passing from the roving to the spinning frame.

=Fly Frames.= The process in the manufacture of yarn after the cotton

has passed through the drawing frame consists of further attenuation

of the sliver, but as the cotton sliver has been drawn out as much as

is possible without breakage, a small amount of "twist" is introduced

to allow of the continued drawing out of the sliver.

From the drawing frame, the drawing passes through two, three, or four

fly frames, according to the number of yarn to be made. All these

machines are identical in principle and construction, and differ only

in the size of some of the working parts. They are the slubber,

intermediate, roving,--and fine or jack frame-fine, and the function

of each is to draw and twist.

=Intermediate Frame.= The function of the intermediate frame is to

receive the slightly twisted rove from the slubber and add thereto a

little more twist and draft. The rove is taken from two bobbins to

one spindle in the machine, an arrangement which tends to insure

strength and uniformity. The principle of the machine is in other

respects the same as that of the slubbing frame.

=Roving Frame.= The function of the roving frame is to receive the

twisted rove from the intermediate and add more twist and draft,

thereby further attenuating the rove. As in the intermediate frame the

rove is generally taken from two bobbins for one spindle.

=Fine or Jack Frame.= This machine is used when fine yarns have to be

made. It is built on the same principle as the preceding frames, the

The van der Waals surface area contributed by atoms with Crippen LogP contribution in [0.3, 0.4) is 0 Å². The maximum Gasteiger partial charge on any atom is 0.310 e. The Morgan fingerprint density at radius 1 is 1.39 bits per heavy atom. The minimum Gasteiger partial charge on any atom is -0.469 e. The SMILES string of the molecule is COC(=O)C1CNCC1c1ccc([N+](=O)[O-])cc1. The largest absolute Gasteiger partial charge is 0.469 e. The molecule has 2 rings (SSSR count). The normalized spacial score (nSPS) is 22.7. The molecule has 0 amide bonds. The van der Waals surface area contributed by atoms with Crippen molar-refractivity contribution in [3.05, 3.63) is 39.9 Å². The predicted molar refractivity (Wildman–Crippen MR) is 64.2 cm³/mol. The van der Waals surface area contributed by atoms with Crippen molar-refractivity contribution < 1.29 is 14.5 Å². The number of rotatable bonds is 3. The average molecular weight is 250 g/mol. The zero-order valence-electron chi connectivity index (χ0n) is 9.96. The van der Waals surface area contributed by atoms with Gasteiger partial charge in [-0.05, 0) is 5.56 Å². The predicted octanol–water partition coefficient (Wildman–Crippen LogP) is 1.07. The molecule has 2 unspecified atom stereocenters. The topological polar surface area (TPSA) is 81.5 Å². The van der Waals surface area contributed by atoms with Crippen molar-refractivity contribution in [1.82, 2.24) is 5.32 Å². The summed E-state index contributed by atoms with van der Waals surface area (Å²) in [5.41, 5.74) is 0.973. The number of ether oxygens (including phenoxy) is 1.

only difference being that a finer rove is made from which finer

numbers of yarn can be spun. As in the slubber, intermediate, and

roving frames, the rove is taken from two bobbins for one spindle.

=Spinning.= In the manufacture of single ply yarn the final process is

that of spinning, which consists in drawing out the cotton roving to

the required size, and giving it the proper amount of twist necessary

to make the yarn of the required strength. While the spinning frame is

built on entirely different principles from the roving, intermediate,

or slubber frame, the object of each machine is the same as that of

the spinning frame. The principal point of difference is the amount of

twist imparted to the cotton roving.

The objects of the spinning process are:

1. Completion of the drawing out of the cotton roving to the required


2. Insertion of the proper amount of twist to give the thread

produced strength.

Excessive speed causes defects in the yarn and undue wear and tear on

the machine.

There are two methods of spinning: ring spinning and mule spinning.

The mule spinning is the older form. There are but few mule frames in